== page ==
It wasn’t until the early 1900s that Co-ops began to take off. By now, consumer protection co-ops were becoming popular in an effort to protect consumers from unfair practices of private and company stores. These consumer cooperatives gained and lost popularity in waves over the course of the 20th century, with the first wave being what was called the Rochdale Plan.

The Rochdale Plan organized consumers into buying groups. These groups would then purchase their goods from a cooperatively-owned wholesaler. The wholesaler would make efforts to convert these buying clubs into retail outlets by supplying them with the management, inventory, and capital needed to run a business. By 1920 there were 2,600 known consumer co-ops in the United States, almost all of them being their own established stores. 80 percent of co-ops were located in towns with populations of less than 2,500, which highlights the importance of cooperation in small communities.

Unfortunately, the wholesalers began having internal problems due to the rapid growth this new system created and were unable to supply their new retailers effectively. Because of this, the whole system collapsed, and most of the 2,600 co-ops were closed before 1930.

The second wave came with the Great Depression. President Franklin D. Roosevelt’s New Deal stimulated the growth of consumer co-ops all across the United States, namely in urban areas. Some of these co-ops continued on and are still open today. However, most of them closed due to declining membership.

The third wave began in the 1960s and 1970s. The spread of the ideas and philosophies of counterculture led to brand new co-ops founded by young and idealistic members. These co-ops’ cooperative principles were specifically tailored to the idea of equality for all rather than what preceding co-ops had practiced. Most stores sold only bulk, unrefined foods and many had experimental hours, limited availability, and other stipulations. Some stores were run by paid staff, while some were entirely volunteer-run.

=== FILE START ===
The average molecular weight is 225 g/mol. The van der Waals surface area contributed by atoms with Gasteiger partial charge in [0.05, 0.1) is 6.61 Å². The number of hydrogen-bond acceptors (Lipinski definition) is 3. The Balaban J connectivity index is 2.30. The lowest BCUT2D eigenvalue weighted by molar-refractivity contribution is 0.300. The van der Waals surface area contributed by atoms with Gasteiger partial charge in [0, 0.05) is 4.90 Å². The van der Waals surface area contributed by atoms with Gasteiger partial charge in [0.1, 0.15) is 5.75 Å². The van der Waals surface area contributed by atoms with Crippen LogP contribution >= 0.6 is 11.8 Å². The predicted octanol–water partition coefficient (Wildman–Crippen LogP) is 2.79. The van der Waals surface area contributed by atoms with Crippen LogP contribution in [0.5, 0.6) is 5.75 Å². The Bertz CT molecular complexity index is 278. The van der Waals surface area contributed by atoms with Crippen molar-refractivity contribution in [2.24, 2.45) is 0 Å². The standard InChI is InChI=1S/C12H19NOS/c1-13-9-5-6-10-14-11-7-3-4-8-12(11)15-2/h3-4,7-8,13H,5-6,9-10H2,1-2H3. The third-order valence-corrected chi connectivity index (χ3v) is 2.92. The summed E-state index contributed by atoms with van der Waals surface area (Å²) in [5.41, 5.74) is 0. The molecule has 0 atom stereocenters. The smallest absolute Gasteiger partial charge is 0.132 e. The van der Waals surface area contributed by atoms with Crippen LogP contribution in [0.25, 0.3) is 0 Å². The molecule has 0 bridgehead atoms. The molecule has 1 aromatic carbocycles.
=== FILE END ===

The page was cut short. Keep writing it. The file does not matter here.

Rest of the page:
These co-ops became base building blocks for the modern natural foods industry. Some co-ops thrived and continue to grow today, while some folded early on due to the same problems older co-ops faced such as declining membership, poor management, lack of availability, etc.

In 1999, many of the food co-ops across the country organized into a larger governing co-op called National Cooperative Grocers Association (now, just National Cooperative Grocers). The idea was to create a co-op of co-ops; to band together to organize, market, and purchase goods jointly as well as to support each other in the face of competition from the rising health food industry.

The Whole Foods Co-op, one of the fortunate successes of the counterculture-fueled co-op movement, joined NCGA (NCG) in 2003. We work with many other co-ops such as Equal Exchange (coffee and chocolate), Middlefield Cheese, and Organic Valley (milk and cheese), just to name a few.

Co-ops are about fairness and democratic control of the business while protecting consumers and producers from being exploited. The Whole Foods Co-op continues to operate under the principles of open and voluntary membership; member economic participation; democratic member control; autonomy and independence; education, training, and information; cooperation among cooperatives, and concern for community. And the Whole Foods Co-op will always be owned by the Erie Community and will always exist to enrich and benefit the Erie Community.